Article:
I'm feeling kind of dystopian today.
Maybe it's just because it's Monday; maybe I need a vacation.
Or maybe the world really is coming to an end.
- In Blue Apron's Chaotic Warehouses, Making Dinner Easy Is Hard Work
The company has set out to upend the entrenched industrial food system and disrupt the dinner table by changing the way Americans buy, receive, and prepare food, reducing food waste and increasing distribution and delivery efficiencies in the process. To do that, it had to rapidly hire a massive unskilled workforce, bringing jobs to a part of the Bay Area that has been largely left behind by Silicon Valley’s boom times. Yet documents and interviews suggest that it was unprepared to properly manage and care for those workers, and as a result has suffered a rash of health and safety violations.
In the 38 months since Blue Apron’s facility opened, the Richmond Police Department has received calls from there twice because of weapons, three times for bomb threats, and seven times because of assault. Police captains have met twice with Blue Apron to discuss the frequency of calls to the police. At least four arrests have been made due to violence on the premises, or threats of it. Employees have reported being punched in the face, choked, groped, pushed, pulled, and even bitten by each other on the job, according to police reports. Employees recalled bomb scares, brandished kitchen knives, and talk of guns.
- Deep-Fried Data
You can try to cover your qualms with layers of ethical review, like a coat of paint. But you can't hide the ugliness underneath.
I worry about legitimizing a culture of universal surveillance. I am very uneasy to see social scientists working with Facebook, for example.
People are pragmatic. In the absence of meaningful protection, their approach to privacy becomes “click OK and pray”. Every once in a while a spectacular hack shakes us up. But we have yet to see a coordinated, tragic abuse of personal information. That doesn't mean it won't happen. Remember that we live in a time when a spiritual successor to fascism is on the ascendant in a number of Western democracies. The stakes are high.
Large, unregulated collections of behavioral data are a public hazard.
People face social pressure to abandon their privacy. Being on LinkedIn has become an expected part of getting a job or an apartment. The border patrol wants to look at your social media.
So in working with the online behemoths, realize that the behavioral data they collect is not consensual. There can be no consent to mass surveillance. These business models, and the social norm of collecting everything, are still fragile. By lending your prestige to them, you legitimize them and make them more likely to endure.
- Augmenting journalism
Silicon Valley’s enthusiasm for a universal basic income follows naturally from a techno-utopian ideology of abundance. As robots displace human workers, they’ll provide more and more of the goods and services that humans need, faster and cheaper and better than we could. We’ll just need to be paid to consume those goods and services.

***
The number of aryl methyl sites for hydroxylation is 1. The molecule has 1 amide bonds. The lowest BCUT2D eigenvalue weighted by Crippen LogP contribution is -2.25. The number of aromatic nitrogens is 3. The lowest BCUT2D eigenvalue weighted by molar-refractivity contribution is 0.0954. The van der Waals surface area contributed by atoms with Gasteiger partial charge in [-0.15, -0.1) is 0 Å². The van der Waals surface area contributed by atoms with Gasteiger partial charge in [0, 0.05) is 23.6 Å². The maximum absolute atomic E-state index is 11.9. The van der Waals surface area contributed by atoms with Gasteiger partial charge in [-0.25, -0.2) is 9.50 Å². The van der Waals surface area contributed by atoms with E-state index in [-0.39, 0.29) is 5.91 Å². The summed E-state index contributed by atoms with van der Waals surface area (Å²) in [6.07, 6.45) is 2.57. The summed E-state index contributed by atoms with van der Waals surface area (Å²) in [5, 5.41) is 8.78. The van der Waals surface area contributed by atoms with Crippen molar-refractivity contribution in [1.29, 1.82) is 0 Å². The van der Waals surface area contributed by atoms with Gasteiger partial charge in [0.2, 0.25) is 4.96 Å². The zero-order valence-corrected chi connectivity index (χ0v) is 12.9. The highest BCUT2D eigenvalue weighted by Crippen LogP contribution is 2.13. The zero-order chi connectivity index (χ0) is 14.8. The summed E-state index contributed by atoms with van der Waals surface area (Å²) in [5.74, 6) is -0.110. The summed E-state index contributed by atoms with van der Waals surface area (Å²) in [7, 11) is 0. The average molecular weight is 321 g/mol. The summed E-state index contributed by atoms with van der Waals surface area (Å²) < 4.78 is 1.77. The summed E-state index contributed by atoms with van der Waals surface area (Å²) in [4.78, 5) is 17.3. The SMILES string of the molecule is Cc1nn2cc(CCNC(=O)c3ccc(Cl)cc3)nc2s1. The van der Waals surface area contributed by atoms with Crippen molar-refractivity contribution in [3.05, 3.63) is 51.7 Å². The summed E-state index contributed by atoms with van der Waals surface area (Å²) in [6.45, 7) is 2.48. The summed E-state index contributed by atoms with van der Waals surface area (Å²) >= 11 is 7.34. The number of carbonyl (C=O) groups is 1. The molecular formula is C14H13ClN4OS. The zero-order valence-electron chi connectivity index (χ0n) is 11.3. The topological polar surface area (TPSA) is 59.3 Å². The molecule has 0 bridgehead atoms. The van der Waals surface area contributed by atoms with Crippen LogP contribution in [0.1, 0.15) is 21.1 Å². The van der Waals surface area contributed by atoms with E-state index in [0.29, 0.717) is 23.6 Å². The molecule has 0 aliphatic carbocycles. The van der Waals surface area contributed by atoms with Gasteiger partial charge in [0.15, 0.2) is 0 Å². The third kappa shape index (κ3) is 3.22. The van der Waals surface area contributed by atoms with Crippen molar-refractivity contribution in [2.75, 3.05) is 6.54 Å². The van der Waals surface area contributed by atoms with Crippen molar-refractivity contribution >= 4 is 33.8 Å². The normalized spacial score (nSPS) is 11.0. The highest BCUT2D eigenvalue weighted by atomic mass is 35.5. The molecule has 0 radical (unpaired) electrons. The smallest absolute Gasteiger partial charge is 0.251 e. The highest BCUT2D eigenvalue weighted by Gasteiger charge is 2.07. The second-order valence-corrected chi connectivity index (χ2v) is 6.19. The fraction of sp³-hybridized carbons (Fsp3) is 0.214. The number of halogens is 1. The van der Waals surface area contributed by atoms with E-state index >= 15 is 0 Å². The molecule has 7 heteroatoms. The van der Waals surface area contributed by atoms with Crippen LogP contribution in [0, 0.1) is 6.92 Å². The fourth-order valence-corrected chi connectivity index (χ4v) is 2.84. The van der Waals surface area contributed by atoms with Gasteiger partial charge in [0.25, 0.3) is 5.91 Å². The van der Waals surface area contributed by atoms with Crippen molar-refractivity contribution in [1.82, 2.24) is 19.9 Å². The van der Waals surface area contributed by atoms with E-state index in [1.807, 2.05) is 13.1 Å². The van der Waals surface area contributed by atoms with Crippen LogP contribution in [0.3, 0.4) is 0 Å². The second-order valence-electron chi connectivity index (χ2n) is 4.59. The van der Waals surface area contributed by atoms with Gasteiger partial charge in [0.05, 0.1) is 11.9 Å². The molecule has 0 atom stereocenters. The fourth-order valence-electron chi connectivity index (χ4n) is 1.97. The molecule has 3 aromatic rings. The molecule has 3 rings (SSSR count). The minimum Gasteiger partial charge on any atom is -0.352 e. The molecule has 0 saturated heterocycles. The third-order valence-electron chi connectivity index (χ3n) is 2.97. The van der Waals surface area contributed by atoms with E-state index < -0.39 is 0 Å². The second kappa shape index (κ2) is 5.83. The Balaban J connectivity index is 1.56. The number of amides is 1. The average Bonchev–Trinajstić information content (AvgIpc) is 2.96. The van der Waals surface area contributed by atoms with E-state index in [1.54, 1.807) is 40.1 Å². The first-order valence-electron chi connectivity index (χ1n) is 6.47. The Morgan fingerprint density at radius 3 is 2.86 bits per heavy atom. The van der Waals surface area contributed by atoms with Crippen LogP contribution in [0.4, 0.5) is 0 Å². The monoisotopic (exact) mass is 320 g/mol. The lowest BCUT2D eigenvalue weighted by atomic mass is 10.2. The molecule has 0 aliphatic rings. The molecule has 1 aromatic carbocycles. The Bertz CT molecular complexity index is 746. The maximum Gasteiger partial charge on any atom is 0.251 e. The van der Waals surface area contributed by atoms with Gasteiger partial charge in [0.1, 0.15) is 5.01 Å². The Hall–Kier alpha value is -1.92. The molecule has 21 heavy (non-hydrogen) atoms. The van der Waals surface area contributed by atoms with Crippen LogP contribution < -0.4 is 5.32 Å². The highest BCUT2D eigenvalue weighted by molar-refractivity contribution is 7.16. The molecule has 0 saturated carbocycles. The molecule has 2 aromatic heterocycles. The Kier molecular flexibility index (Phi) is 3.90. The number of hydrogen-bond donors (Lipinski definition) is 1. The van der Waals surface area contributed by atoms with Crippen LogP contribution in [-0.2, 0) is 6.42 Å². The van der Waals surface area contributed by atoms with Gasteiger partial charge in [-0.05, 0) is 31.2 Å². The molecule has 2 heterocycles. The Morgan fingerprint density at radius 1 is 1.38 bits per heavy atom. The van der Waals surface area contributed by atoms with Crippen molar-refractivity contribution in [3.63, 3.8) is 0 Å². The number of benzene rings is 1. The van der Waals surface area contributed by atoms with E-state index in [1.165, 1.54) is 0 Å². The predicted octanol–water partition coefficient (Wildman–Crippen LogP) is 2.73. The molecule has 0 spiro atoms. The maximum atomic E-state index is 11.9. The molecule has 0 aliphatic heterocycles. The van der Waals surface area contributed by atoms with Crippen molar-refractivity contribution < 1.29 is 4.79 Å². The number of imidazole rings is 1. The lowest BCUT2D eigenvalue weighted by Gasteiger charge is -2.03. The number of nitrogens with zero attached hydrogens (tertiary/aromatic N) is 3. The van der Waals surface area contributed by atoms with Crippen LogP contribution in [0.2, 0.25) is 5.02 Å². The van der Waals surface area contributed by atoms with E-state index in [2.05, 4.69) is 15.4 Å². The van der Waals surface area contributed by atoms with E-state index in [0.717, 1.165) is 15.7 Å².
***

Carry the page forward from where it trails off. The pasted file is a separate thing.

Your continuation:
This narrative reveals a profound failure of imagination. Our greatest tech visionary, Doug Engelbart, wanted to augment human workers, not obsolete them. If an automated economy can free people from drudgework and — more importantly — sustain them, I’m all for it. But I believe that many people want to contribute if they can. Some want to teach. Some want to care for the elderly. Some want to build affordable housing. Some want to explore a field of science. Some want to grow food. Some want to write news stories about local or global issues.
Before we pay people simply to consume, why wouldn’t we subsidize these jobs? People want to do them, too few are available and they pay too poorly, expanding these workforces would benefit everyone.
- Shadow Regulation: the Back-Room Threat to Digital Rights
Shadow Regulation may be a new term, but it's a phenomenon that has been gathering speed for several years. To defend our Internet, we need to pay attention to the encroachment of these secretive, exclusive agreements, and challenge them when they pose a threat to our digital rights and democracy.
- Venture Capitalist Threatens To Quit If Taxes Are Raised
It’s been nearly a decade since I began writing about the taxation of carried interest, which is the cut of profits that venture capitalists, private equity pros and other types of money managers receive from successfully investing other people’s money. And I’ve consistently argued that carried interest should be viewed by the IRS as ordinary income, rather than as a capital gain.
- The Last Active Investor
First conceived in the 1970’s, S&P 500 and other index-‐based approaches slowly and surely began to gather assets. The addition of ETF’s in the 1990’s and smart beta passive vehicles in the 2000’s accelerated the growth. No investment skill (a.k.a. alpha) was required to launch a new fund or product and by 2015 30% of the stock and bond markets were held by passive investors. The pitch and reason for such explosive growth over 40 years: lower fees and better than average (sometimes top quintile) performance versus active fund managers. Portfolio success became a function of marketing and not investment skill. The money poured in.